Some students at schools and colleges in Northern Ireland have not yet received BTec results which were due last Thursday.
The delay affects BTec qualifications taken through the exams board Pearson.
Pearson said that it understands the “frustration” the delay has caused but could not say exactly when results would be delivered.
The parent of one pupil told BBC News NI her son could not enter clearing for a university place without his result.
BTecs are taken at many schools and further education (FE) colleges as an alternative to A-levels.
They are qualifications which often focus on vocational and technical subjects.
BTec results from Pearson were due on Thursday, the same day as A-level and AS results.
But some students and pupils in Northern Ireland have not yet received theirs.
The mother of one pupil told BBC News NI her son was still waiting for the results of his BTec course taken at his post-primary school.
“There has been no communication about this and no-one knows what the problem is,” she said.
“Some pupils appear to have received some results but many haven’t.
“They cannot enter clearing as they don’t have results and many courses are filling up.
“It’s complete chaos – and comes in addition to the controversy around A-levels, which my son also did.”
Belfast Met FE College tweeted on 13 August that some results their students were expecting had been delayed.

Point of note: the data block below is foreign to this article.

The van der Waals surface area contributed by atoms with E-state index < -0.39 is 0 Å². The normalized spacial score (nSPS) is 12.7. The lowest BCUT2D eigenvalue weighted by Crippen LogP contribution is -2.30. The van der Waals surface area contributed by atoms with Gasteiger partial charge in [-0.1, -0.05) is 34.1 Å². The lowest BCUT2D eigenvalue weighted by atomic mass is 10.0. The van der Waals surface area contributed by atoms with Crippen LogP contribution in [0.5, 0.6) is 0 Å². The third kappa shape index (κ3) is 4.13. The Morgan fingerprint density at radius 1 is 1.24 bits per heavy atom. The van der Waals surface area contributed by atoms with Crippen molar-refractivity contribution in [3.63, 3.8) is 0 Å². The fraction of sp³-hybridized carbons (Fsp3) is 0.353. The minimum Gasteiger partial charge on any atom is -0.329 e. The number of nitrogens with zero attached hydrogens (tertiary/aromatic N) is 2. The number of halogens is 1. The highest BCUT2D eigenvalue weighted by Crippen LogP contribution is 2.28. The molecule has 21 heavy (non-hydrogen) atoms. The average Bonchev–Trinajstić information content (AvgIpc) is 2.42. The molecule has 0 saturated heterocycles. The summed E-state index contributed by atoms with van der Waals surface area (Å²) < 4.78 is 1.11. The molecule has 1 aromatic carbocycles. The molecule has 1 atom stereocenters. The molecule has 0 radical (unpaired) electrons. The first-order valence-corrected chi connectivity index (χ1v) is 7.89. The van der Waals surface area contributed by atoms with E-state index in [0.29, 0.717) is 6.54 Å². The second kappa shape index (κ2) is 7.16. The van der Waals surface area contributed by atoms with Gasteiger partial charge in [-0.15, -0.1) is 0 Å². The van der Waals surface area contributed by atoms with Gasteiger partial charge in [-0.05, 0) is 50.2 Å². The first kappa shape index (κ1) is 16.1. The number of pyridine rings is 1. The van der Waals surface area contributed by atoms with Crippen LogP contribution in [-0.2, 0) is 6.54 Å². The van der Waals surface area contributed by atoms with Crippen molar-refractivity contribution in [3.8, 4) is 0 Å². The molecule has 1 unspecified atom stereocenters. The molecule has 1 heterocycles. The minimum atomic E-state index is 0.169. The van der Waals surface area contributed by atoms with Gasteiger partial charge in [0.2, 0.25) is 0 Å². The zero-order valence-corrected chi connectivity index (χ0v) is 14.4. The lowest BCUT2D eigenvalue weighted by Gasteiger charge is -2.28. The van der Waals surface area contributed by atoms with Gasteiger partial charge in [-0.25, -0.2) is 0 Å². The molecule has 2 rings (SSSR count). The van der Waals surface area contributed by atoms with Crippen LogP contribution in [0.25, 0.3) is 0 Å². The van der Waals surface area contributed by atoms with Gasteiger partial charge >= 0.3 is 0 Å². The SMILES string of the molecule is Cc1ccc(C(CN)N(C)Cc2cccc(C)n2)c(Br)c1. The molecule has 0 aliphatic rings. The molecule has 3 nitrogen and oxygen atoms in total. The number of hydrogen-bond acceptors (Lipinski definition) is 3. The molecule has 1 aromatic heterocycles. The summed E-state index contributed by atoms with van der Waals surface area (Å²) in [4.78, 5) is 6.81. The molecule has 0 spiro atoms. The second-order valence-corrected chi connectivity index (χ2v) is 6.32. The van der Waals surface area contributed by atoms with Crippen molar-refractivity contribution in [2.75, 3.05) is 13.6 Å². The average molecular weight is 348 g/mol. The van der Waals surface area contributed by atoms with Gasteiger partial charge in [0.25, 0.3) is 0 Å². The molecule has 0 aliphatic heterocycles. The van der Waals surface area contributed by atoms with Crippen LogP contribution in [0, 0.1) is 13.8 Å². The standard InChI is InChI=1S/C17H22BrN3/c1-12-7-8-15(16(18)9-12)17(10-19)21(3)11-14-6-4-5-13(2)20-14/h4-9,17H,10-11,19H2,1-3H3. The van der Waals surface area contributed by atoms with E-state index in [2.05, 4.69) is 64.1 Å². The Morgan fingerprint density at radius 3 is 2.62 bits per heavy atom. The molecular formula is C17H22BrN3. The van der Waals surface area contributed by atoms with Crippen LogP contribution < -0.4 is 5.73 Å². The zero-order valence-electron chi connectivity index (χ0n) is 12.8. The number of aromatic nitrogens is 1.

The mother of a student who had studied for a BTEC at Belfast Met said her son had still not received his result.
“He completed this coursework during lockdown in very difficult circumstances,” she told BBC News NI.
“At lunchtime on Thursday a message went up on the class Facebook page to say that the results had not been posted on from the examining body Pearson.
“Some of the class have been held up in confirming HND and further degree courses due to the delay.”
A spokesperson for Pearson confirmed that some results had been delayed.
“We are aware that some BTec students experienced a delay in receiving their results and we understand the frustration this must have caused,” they said.
“We are working closely with the students and colleges involved to look into this urgently and provide their results as soon as we can.
“The majority of the results were available by Friday and we are working around the clock with impacted students and colleges to solve the outstanding issues.”
Pearson is a multinational company which is also the UK’s largest awarding body for qualifications including A-levels and GCSEs as well as BTecs.
It is one of the world’s biggest education companies, with £2.5bn in digital revenues alone, according to its website.
Meanwhile, the four children’s commissioners across the UK have called on universities to honour offers of places made before A-level results.
“University offers will have been made on the basis of individual statements, previous achievements, references, predicted grades and in some cases entrance exams and interviews,” they said.
“Many students have had little chance to progress their education since those offers were made.
“It is unfair to now reject individuals whose results have been arrived at by a system that is likely to have produced individual anomalies.”
While A-level results rose overall in Northern Ireland, over a third of grades calculated by schools were lowered and there has been additional controversy over the process used to award pupils their grades.